The central business district skyline is seen at dusk on Monday in Jakarta, Indonesia

Patimban port to start the first phase operation by November

Indonesia aims to complete the first phase of the Patimban port on the northern coast of Java island by November, a senior minister said on Tuesday.

The 43.2 trillion rupiahs ($2.92 billion) Patimban port in the town of Subang in West Java is among the government’s priority projects in order to relieve pressure on Jakarta’s congested Tanjung Priok port.

Coordinating Minister of Economic Affairs Airlangga Hartarto said the president had called for the port to be launched in November. It is set to host a first shipment of cars after the launch, Hartarto told a streamed news conference.

Over 80% of the work on building docks and land reclamation has been completed, while construction of breakwaters and sea walls had reached almost 56%, he said.

A consortium of Japanese and Indonesian companies is building the first phase and the project is partly funded by the Japan International Cooperation Agency (JICA).

The Patimban port will improve the country’s infrastructure

The president told a cabinet meeting broadcast live that the port would improve infrastructure near the Karawang and Purwakarta industrial parks, “therefore improving the competitiveness of our export products, especially in the automotive sector.”

West Java Governor Ridwan Kamil said the port could also support his plan to establish a new metropolitan city and create five million jobs in the next 15 years.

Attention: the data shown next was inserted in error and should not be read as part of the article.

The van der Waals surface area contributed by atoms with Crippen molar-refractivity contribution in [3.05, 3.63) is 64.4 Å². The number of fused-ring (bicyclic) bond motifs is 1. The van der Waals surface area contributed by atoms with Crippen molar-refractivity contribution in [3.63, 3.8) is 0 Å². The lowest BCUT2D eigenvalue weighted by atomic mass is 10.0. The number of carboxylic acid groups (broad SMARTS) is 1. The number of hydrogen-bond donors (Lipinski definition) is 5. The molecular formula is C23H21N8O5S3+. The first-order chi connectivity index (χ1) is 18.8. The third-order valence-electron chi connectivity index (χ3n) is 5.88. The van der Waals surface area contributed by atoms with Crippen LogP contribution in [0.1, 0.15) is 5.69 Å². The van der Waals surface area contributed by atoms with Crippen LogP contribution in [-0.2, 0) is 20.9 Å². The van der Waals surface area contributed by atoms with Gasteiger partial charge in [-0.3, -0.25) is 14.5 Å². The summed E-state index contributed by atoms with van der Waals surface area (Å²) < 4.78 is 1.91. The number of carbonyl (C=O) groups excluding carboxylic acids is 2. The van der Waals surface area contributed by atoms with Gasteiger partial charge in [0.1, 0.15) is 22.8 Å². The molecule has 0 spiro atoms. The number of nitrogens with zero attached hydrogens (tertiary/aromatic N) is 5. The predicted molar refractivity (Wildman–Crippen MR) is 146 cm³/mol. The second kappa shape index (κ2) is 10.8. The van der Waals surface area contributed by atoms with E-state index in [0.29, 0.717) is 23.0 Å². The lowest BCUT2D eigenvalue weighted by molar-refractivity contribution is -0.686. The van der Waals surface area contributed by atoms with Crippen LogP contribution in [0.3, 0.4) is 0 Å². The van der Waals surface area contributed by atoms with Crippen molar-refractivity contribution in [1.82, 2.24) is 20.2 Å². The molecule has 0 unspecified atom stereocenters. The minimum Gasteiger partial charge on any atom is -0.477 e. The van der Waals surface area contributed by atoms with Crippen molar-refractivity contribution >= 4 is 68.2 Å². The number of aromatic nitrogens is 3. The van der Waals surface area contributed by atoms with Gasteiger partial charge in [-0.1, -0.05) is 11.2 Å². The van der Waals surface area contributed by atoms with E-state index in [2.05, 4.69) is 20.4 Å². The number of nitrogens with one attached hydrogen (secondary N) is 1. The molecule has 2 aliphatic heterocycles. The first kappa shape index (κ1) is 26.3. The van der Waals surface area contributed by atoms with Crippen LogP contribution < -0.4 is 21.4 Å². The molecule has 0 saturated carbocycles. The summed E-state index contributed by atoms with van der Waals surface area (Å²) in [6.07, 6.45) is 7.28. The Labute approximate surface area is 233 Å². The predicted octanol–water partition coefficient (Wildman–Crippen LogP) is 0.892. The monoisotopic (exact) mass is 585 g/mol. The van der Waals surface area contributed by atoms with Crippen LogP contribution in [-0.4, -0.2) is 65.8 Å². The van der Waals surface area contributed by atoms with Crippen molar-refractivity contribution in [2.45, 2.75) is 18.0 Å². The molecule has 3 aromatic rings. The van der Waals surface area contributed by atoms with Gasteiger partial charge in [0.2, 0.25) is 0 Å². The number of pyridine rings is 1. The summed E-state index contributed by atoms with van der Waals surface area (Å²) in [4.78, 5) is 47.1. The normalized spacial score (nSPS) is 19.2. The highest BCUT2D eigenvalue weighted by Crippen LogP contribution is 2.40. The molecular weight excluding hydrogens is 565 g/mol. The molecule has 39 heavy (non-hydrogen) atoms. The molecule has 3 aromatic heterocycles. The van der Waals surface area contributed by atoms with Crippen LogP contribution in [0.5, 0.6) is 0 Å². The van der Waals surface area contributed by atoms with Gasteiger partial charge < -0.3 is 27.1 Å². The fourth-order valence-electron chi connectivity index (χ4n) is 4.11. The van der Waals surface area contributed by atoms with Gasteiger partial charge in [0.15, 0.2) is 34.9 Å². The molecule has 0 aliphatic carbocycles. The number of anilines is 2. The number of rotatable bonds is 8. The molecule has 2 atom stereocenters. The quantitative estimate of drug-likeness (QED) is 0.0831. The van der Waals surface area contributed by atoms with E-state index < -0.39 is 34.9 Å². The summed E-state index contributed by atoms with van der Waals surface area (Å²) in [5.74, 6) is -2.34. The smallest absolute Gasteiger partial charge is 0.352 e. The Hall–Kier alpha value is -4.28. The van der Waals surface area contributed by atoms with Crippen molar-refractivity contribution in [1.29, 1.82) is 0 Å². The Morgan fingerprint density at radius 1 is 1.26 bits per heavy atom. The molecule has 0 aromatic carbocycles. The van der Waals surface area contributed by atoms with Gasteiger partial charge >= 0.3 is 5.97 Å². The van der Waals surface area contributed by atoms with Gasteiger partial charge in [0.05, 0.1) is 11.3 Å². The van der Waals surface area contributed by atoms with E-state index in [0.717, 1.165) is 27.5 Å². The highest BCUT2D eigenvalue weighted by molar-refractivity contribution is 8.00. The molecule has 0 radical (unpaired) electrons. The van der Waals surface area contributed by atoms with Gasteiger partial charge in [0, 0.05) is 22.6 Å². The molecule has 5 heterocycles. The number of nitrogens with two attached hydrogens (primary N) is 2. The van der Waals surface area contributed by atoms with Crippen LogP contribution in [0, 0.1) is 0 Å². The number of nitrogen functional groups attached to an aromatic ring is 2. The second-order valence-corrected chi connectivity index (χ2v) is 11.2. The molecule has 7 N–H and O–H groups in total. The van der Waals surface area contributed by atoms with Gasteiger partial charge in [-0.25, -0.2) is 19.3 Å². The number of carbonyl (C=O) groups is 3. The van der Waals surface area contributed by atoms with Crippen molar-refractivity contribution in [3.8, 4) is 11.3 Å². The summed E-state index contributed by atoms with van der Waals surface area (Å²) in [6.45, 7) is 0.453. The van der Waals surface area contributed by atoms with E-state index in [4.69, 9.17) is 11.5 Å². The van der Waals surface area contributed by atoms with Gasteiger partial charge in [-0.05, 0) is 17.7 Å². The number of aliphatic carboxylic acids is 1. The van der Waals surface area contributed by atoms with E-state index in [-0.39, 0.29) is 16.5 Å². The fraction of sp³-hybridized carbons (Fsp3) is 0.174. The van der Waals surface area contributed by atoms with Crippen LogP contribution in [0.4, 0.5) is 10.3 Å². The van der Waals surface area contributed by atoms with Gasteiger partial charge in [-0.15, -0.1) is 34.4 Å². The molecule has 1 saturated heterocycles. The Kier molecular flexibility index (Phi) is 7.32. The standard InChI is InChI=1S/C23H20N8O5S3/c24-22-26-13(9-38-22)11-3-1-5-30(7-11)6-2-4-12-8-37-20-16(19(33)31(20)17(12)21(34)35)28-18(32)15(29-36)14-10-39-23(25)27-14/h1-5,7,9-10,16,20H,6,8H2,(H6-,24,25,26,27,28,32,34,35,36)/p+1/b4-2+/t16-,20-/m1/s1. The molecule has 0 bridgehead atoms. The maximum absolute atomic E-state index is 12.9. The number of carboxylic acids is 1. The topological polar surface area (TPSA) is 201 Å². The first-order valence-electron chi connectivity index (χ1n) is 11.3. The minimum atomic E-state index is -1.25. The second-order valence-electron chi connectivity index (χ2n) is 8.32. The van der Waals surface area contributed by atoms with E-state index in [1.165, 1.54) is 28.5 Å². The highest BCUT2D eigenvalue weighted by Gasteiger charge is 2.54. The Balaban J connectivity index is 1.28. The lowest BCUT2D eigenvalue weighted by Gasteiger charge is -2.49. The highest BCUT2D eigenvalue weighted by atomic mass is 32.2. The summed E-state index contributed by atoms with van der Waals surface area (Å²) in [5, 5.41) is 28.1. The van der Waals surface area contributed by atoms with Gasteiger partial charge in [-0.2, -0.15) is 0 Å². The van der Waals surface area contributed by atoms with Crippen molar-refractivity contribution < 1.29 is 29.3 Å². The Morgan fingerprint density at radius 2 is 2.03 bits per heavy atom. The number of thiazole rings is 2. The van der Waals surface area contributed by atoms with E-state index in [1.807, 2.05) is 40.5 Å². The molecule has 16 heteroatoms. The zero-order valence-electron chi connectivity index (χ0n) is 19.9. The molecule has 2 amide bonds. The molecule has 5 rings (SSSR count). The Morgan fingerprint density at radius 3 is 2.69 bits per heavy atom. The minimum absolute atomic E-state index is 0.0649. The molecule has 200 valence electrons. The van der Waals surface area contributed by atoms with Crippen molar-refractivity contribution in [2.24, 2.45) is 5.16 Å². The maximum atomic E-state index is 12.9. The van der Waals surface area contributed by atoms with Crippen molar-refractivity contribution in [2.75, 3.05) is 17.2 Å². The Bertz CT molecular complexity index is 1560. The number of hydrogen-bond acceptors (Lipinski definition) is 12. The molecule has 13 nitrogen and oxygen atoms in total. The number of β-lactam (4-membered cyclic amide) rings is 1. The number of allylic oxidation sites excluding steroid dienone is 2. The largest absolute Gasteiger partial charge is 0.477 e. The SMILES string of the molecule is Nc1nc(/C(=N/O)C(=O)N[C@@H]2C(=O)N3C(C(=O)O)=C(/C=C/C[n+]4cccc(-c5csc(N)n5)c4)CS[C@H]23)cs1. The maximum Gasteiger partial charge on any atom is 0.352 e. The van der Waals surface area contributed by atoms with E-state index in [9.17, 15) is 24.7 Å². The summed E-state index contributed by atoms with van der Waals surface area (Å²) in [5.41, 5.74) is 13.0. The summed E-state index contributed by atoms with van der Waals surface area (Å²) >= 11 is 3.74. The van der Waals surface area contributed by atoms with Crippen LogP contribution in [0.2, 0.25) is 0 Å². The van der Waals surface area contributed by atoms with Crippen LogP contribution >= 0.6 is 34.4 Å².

Patimban port is one of the government’s national strategic projects, funded by an official development assistance (ODA) loan from the Japanese government amounting to Rp 14.2 trillion (US$968.5 million) for the first development phase.

The port is expected to be Indonesia’s primary export port and to ease the burden on Tanjung Priok Port and traffic congestion in Jakarta from the transport of cargo. It is also projected to support the future Rebana Special Economic Zones (SEZ) in Cirebon, Patimban, and Kertajati in West Java, along with Kertajati International Airport.

In the first development phase, Patimban Port is planned to serve 3.75 million twenty-foot equivalent units (TEUs) and accommodate 600,000 complete built-up (CBU) vehicles. Meanwhile, in the second phase, Patimban’s capacity will increase to 5.5 million TEUs and it is expected to reach its final capacity of 7.5 million TEUs in phase 3.

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